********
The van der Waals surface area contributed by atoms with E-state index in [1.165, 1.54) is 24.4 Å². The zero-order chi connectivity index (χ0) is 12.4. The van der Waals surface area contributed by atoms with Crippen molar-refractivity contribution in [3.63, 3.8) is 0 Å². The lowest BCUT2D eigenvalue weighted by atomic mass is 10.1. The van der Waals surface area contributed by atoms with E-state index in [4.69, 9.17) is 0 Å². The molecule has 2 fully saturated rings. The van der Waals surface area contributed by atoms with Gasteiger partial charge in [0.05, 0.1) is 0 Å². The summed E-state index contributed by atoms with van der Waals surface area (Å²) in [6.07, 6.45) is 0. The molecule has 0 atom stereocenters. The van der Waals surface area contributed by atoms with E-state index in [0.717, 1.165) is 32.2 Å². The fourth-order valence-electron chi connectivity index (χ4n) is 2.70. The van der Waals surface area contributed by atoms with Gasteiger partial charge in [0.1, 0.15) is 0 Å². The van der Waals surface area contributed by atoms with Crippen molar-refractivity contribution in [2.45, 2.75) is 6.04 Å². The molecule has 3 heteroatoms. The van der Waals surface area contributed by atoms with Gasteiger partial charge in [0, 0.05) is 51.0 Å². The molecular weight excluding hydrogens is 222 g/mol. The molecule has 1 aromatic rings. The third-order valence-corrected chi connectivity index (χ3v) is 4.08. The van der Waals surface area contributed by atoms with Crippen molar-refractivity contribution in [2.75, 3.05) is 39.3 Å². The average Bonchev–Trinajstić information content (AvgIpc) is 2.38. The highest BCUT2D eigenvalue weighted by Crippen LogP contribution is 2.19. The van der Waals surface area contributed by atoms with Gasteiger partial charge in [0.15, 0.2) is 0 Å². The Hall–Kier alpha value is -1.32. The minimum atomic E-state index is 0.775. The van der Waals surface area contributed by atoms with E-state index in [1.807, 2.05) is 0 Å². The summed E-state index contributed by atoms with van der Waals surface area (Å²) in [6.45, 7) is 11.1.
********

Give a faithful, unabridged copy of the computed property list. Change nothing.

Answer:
The van der Waals surface area contributed by atoms with E-state index in [1.165, 1.54) is 24.4 Å². The zero-order chi connectivity index (χ0) is 12.4. The van der Waals surface area contributed by atoms with Crippen molar-refractivity contribution in [3.63, 3.8) is 0 Å². The lowest BCUT2D eigenvalue weighted by atomic mass is 10.1. The van der Waals surface area contributed by atoms with E-state index in [4.69, 9.17) is 0 Å². The molecule has 2 fully saturated rings. The van der Waals surface area contributed by atoms with Gasteiger partial charge in [0.05, 0.1) is 0 Å². The summed E-state index contributed by atoms with van der Waals surface area (Å²) in [6.07, 6.45) is 0. The molecule has 0 atom stereocenters. The van der Waals surface area contributed by atoms with E-state index in [0.717, 1.165) is 32.2 Å². The fourth-order valence-electron chi connectivity index (χ4n) is 2.70. The van der Waals surface area contributed by atoms with Gasteiger partial charge in [0.1, 0.15) is 0 Å². The van der Waals surface area contributed by atoms with Crippen molar-refractivity contribution in [2.45, 2.75) is 6.04 Å². The molecule has 3 heteroatoms. The van der Waals surface area contributed by atoms with Gasteiger partial charge in [0, 0.05) is 51.0 Å². The molecular weight excluding hydrogens is 222 g/mol. The molecule has 1 aromatic rings. The third-order valence-corrected chi connectivity index (χ3v) is 4.08. The van der Waals surface area contributed by atoms with Crippen molar-refractivity contribution in [2.75, 3.05) is 39.3 Å². The average Bonchev–Trinajstić information content (AvgIpc) is 2.38. The highest BCUT2D eigenvalue weighted by Crippen LogP contribution is 2.19. The van der Waals surface area contributed by atoms with Gasteiger partial charge in [0.15, 0.2) is 0 Å². The Hall–Kier alpha value is -1.32. The minimum atomic E-state index is 0.775. The van der Waals surface area contributed by atoms with E-state index in [1.807, 2.05) is 0 Å². The summed E-state index contributed by atoms with van der Waals surface area (Å²) in [6.45, 7) is 11.1.